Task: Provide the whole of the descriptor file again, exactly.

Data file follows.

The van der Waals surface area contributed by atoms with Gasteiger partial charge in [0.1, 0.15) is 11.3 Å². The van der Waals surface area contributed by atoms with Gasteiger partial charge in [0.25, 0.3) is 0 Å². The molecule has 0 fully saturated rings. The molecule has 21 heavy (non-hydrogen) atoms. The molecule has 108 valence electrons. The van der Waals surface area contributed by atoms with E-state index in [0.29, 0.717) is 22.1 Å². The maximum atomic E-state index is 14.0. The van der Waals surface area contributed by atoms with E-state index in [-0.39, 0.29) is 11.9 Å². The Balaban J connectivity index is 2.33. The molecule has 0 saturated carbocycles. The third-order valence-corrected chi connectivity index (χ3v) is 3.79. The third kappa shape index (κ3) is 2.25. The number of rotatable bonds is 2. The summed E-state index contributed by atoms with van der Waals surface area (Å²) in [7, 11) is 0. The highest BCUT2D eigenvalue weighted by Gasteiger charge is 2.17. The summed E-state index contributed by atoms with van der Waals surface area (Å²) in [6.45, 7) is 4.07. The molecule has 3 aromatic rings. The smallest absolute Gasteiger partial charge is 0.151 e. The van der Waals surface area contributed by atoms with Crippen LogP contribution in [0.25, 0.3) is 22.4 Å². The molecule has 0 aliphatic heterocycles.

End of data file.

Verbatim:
The van der Waals surface area contributed by atoms with Gasteiger partial charge in [0.1, 0.15) is 11.3 Å². The van der Waals surface area contributed by atoms with Gasteiger partial charge in [0.25, 0.3) is 0 Å². The molecule has 0 fully saturated rings. The molecule has 21 heavy (non-hydrogen) atoms. The molecule has 108 valence electrons. The van der Waals surface area contributed by atoms with E-state index in [0.29, 0.717) is 22.1 Å². The maximum atomic E-state index is 14.0. The van der Waals surface area contributed by atoms with E-state index in [-0.39, 0.29) is 11.9 Å². The Balaban J connectivity index is 2.33. The molecule has 0 saturated carbocycles. The third-order valence-corrected chi connectivity index (χ3v) is 3.79. The third kappa shape index (κ3) is 2.25. The number of rotatable bonds is 2. The summed E-state index contributed by atoms with van der Waals surface area (Å²) in [7, 11) is 0. The highest BCUT2D eigenvalue weighted by Gasteiger charge is 2.17. The summed E-state index contributed by atoms with van der Waals surface area (Å²) in [6.45, 7) is 4.07. The molecule has 3 aromatic rings. The smallest absolute Gasteiger partial charge is 0.151 e. The van der Waals surface area contributed by atoms with Crippen LogP contribution in [0.25, 0.3) is 22.4 Å². The molecule has 0 aliphatic heterocycles.